Comparing shot scales in films

In earlier posts I have used rank-frequency plots to compare the changing use of shot scales. See here for a comparison of the changing use of shot scales in Hollywood and German cinema from the 1910s to the 1930s, here for a comparison of shot scales in Hollywood films from 1959 and 1999, or here for a piece on Alfred Hitchcock.

The rank-frequency plot is very useful for comparing how the use of shot scales varies between groups of films by looking at the dominance of the most frequent (2nd most frequent, etc) scale (irrespective of which scale that actually is), but is less useful if we want to compare the variation of shot scales in individual films or between groups of films without ordering the data by rank. To meet this need, we can use the index of qualitative variation (IQV). The IQV is the ratio of the observed variation in a categorical variable to the maximum amount of variation that could exist. If all the observed elements were in a single category, the would be no variation and IQV = 0. If the observed elements are distributed equally across all the categories, then IQV = 1. The greater the value of the index, the greater the heterogeneity of the shot scales.

To calculate the IQV we use the equation

where K is the number of categories and Pi is the proportion of elements in the ith category.

Using the same data for Hollywood films from the 1910s, 1920s, and 1930s that I used in the study linked to above, we can look at the variation in the use of shot scales between individual films and groups of films.

First, we calculate the IQV of each film. For example, if we want to calculate the IQV for The Front Page (Lewis Milestone, 1931) we calculate the square of the proportion of shots of each scale and sum these together (see Table 1). (The data source for this film and others studied here and other information is given in the paper referred to).

Table 1 Calculation of the IQV for The Front Page (Lewis Milestone, 1931)

From Table 1, we can see that the sum of the squared proportions is 0.20. Subtracting this value from 1 gives us the index of diversity: 1 – 0.20 = 0.80. Standardising this value by the factor k/(k-1) gives us the index of qualitative variation. As the shot scales in this film have been sorted into seven shot scales, the standardisation factor is 7/6 = 1.17. The IQV for The Front Page is 1.17 × 0.80 = 0.93, and indicates a high degree of variation.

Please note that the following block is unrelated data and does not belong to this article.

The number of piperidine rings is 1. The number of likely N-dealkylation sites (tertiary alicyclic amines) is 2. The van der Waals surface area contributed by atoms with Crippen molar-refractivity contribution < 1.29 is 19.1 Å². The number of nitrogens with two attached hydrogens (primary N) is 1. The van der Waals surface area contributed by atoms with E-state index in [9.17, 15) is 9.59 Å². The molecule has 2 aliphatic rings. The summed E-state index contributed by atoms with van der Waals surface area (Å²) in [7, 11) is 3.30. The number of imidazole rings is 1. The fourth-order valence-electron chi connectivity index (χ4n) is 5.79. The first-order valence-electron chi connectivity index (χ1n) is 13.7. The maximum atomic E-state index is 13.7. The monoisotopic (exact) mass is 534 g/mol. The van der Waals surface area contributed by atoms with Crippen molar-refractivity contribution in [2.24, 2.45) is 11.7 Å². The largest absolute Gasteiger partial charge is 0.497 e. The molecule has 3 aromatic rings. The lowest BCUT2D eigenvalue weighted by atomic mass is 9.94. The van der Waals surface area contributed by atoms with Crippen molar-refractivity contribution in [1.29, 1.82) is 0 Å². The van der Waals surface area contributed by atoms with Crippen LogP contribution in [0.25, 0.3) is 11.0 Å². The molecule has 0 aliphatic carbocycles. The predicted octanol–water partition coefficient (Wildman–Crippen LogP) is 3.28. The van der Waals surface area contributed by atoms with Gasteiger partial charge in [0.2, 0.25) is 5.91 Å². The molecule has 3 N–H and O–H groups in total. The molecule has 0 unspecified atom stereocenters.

Completing this process for all the Hollywood films I looked we get the results presented in Tables 2 through 4. We can see that the variation in shot scales in The Front Page is consistent with the style of other Hollywood films of the 1930s (Table 4), but is very different from the films of the 1910s (Table 2). From Table 2, we can see that the variation of shot scales in Traffic in Souls and David Haurm exhibit less heterogeneity than other films of the 1910s. The data in these tables also suggests a trend over time: the IQVs in Table 2 indicates that films from the later 1910s show greater variation than films from the years prior to 1918; and, to a lesser extent, the IQV is lower for films in the early 1920s than in the later 1920s (Table 3). There is no such trend in the 1930s.

Table 2 Index qualitative of variation for Hollywood films produced in the 1910s (n = 18): median  = 0.85 (0.77, 0.92)

Table 3 Index qualitative of variation for Hollywood films produced in the 1920s (n = 29): median  = 0.93 (0.92, 0.95)

Table 4 Index qualitative of variation for Hollywood films produced in the 1930s (n = 28): median  = 0.95 (0.94, 0.96)


The distribution of the IQV for the films listed in Tables 2 through 4 is presented in Figure 1.

Figure 1 Index of qualitative variation for Hollywood films produced in the 1910s (n = 18), 1920s (n = 29), and 1930s (n = 28)

From Figure 1 we can see that the variation of shot scales in Hollywood films shows increasing heterogeneity from the 1910s to the 1930s. We can also see that the distribution the IQV becomes narrower over time, indicating that Hollywood films converge to a single style. This is, of course, exactly what we should expect to find with the emergence of the dominant continuity style of classical Hollywood.

The IQV is a simple way of comparing the style of films that can make dealing with a large amount of data much more manageable.

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About Nick Redfern

I graduated from the University of Kent in 1998 with a degree in Film Studies and History, and was awarded an MA by the same institution in 2002. I received my Ph.D. from Manchester Metropolitan University in 2006 for a thesis title 'Regionalism and the Cinema in the United Kingdom, 1992 to 2002.' I have taught at Manchester Metropolitan University and the University of Central Lancashire. My research interests include regional film cultures and industries in the United Kingdom; cognition and communication in the cinema; anxiety in contemporary Hollywood cinema; cinemetrics; and film style and film form. My work has been published in Entertext, the International Journal of Regional and Local Studies, the New Review of Film and Television Studies, Cyfrwng: Media Wales Journal, and the Journal of British Cinema and Television.

Posted on April 21, 2011, in Cinemetrics, Film Analysis, Film History, Film Studies, Film Style, Hollywood, Statistics and tagged , , , , , , . Bookmark the permalink. Leave a comment.

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